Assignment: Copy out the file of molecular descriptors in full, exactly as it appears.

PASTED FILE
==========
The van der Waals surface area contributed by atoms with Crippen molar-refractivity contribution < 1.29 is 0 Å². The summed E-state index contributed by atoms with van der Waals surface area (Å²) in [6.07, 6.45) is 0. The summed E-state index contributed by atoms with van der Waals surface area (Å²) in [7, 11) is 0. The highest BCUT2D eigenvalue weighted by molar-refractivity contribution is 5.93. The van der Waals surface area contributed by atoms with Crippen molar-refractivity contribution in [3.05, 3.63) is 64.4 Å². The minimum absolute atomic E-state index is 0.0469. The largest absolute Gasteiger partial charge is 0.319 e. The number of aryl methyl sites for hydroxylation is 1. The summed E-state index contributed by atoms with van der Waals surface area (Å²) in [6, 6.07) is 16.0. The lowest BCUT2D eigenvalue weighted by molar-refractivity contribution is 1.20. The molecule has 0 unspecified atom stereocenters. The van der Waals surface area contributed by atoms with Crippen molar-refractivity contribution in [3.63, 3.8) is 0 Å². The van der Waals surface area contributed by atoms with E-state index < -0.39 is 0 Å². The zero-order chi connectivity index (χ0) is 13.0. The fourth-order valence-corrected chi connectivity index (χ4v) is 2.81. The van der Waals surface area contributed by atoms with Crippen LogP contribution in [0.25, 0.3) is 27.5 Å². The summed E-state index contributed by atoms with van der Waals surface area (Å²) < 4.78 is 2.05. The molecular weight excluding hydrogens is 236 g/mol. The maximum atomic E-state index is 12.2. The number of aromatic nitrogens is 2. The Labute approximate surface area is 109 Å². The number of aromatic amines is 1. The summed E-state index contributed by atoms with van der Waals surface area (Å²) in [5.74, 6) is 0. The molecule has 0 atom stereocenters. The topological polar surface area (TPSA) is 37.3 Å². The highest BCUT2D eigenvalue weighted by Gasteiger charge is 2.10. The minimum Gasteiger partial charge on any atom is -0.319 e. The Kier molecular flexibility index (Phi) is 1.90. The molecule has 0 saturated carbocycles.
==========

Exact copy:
The van der Waals surface area contributed by atoms with Crippen molar-refractivity contribution < 1.29 is 0 Å². The summed E-state index contributed by atoms with van der Waals surface area (Å²) in [6.07, 6.45) is 0. The summed E-state index contributed by atoms with van der Waals surface area (Å²) in [7, 11) is 0. The highest BCUT2D eigenvalue weighted by molar-refractivity contribution is 5.93. The van der Waals surface area contributed by atoms with Crippen molar-refractivity contribution in [3.05, 3.63) is 64.4 Å². The minimum absolute atomic E-state index is 0.0469. The largest absolute Gasteiger partial charge is 0.319 e. The number of aryl methyl sites for hydroxylation is 1. The summed E-state index contributed by atoms with van der Waals surface area (Å²) in [6, 6.07) is 16.0. The lowest BCUT2D eigenvalue weighted by molar-refractivity contribution is 1.20. The molecule has 0 unspecified atom stereocenters. The van der Waals surface area contributed by atoms with Crippen molar-refractivity contribution in [3.63, 3.8) is 0 Å². The van der Waals surface area contributed by atoms with E-state index < -0.39 is 0 Å². The zero-order chi connectivity index (χ0) is 13.0. The fourth-order valence-corrected chi connectivity index (χ4v) is 2.81. The van der Waals surface area contributed by atoms with Crippen LogP contribution in [0.25, 0.3) is 27.5 Å². The summed E-state index contributed by atoms with van der Waals surface area (Å²) < 4.78 is 2.05. The molecular weight excluding hydrogens is 236 g/mol. The maximum atomic E-state index is 12.2. The number of aromatic nitrogens is 2. The Labute approximate surface area is 109 Å². The number of aromatic amines is 1. The summed E-state index contributed by atoms with van der Waals surface area (Å²) in [5.74, 6) is 0. The molecule has 0 atom stereocenters. The topological polar surface area (TPSA) is 37.3 Å². The highest BCUT2D eigenvalue weighted by Gasteiger charge is 2.10. The minimum Gasteiger partial charge on any atom is -0.319 e. The Kier molecular flexibility index (Phi) is 1.90. The molecule has 0 saturated carbocycles.